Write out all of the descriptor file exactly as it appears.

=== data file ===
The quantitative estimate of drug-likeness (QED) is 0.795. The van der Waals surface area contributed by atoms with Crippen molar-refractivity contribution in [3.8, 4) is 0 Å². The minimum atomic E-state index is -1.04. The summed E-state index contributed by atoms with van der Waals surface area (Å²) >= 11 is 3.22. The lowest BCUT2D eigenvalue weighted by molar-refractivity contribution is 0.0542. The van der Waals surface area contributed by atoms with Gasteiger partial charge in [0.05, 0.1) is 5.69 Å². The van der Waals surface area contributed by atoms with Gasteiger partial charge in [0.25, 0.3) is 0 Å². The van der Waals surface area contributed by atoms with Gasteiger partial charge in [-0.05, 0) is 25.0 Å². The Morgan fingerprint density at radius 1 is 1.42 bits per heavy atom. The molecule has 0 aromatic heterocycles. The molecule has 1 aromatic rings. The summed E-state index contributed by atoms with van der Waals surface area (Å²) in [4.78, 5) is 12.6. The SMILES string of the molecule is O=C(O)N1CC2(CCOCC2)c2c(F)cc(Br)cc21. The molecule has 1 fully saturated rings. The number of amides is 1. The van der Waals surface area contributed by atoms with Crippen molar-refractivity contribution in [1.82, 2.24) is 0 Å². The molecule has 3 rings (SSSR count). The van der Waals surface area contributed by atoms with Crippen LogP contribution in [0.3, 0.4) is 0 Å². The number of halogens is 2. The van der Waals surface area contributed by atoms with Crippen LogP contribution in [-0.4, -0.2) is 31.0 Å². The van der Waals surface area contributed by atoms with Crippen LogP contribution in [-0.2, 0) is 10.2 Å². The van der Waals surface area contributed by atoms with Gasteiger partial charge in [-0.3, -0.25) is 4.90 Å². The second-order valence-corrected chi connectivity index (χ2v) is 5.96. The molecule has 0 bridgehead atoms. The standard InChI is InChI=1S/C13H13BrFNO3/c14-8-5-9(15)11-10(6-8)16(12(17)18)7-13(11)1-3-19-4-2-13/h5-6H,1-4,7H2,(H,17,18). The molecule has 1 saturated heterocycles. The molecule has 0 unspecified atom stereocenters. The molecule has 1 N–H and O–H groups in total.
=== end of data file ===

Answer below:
The quantitative estimate of drug-likeness (QED) is 0.795. The van der Waals surface area contributed by atoms with Crippen molar-refractivity contribution in [3.8, 4) is 0 Å². The minimum atomic E-state index is -1.04. The summed E-state index contributed by atoms with van der Waals surface area (Å²) >= 11 is 3.22. The lowest BCUT2D eigenvalue weighted by molar-refractivity contribution is 0.0542. The van der Waals surface area contributed by atoms with Gasteiger partial charge in [0.05, 0.1) is 5.69 Å². The van der Waals surface area contributed by atoms with Gasteiger partial charge in [0.25, 0.3) is 0 Å². The van der Waals surface area contributed by atoms with Gasteiger partial charge in [-0.05, 0) is 25.0 Å². The Morgan fingerprint density at radius 1 is 1.42 bits per heavy atom. The molecule has 0 aromatic heterocycles. The molecule has 1 aromatic rings. The summed E-state index contributed by atoms with van der Waals surface area (Å²) in [4.78, 5) is 12.6. The SMILES string of the molecule is O=C(O)N1CC2(CCOCC2)c2c(F)cc(Br)cc21. The molecule has 1 fully saturated rings. The number of amides is 1. The van der Waals surface area contributed by atoms with Crippen molar-refractivity contribution in [1.82, 2.24) is 0 Å². The molecule has 3 rings (SSSR count). The van der Waals surface area contributed by atoms with Crippen LogP contribution in [0.3, 0.4) is 0 Å². The number of halogens is 2. The van der Waals surface area contributed by atoms with Crippen LogP contribution in [-0.4, -0.2) is 31.0 Å². The van der Waals surface area contributed by atoms with Crippen LogP contribution in [-0.2, 0) is 10.2 Å². The van der Waals surface area contributed by atoms with Gasteiger partial charge in [-0.3, -0.25) is 4.90 Å². The second-order valence-corrected chi connectivity index (χ2v) is 5.96. The molecule has 0 bridgehead atoms. The standard InChI is InChI=1S/C13H13BrFNO3/c14-8-5-9(15)11-10(6-8)16(12(17)18)7-13(11)1-3-19-4-2-13/h5-6H,1-4,7H2,(H,17,18). The molecule has 1 saturated heterocycles. The molecule has 0 unspecified atom stereocenters. The molecule has 1 N–H and O–H groups in total.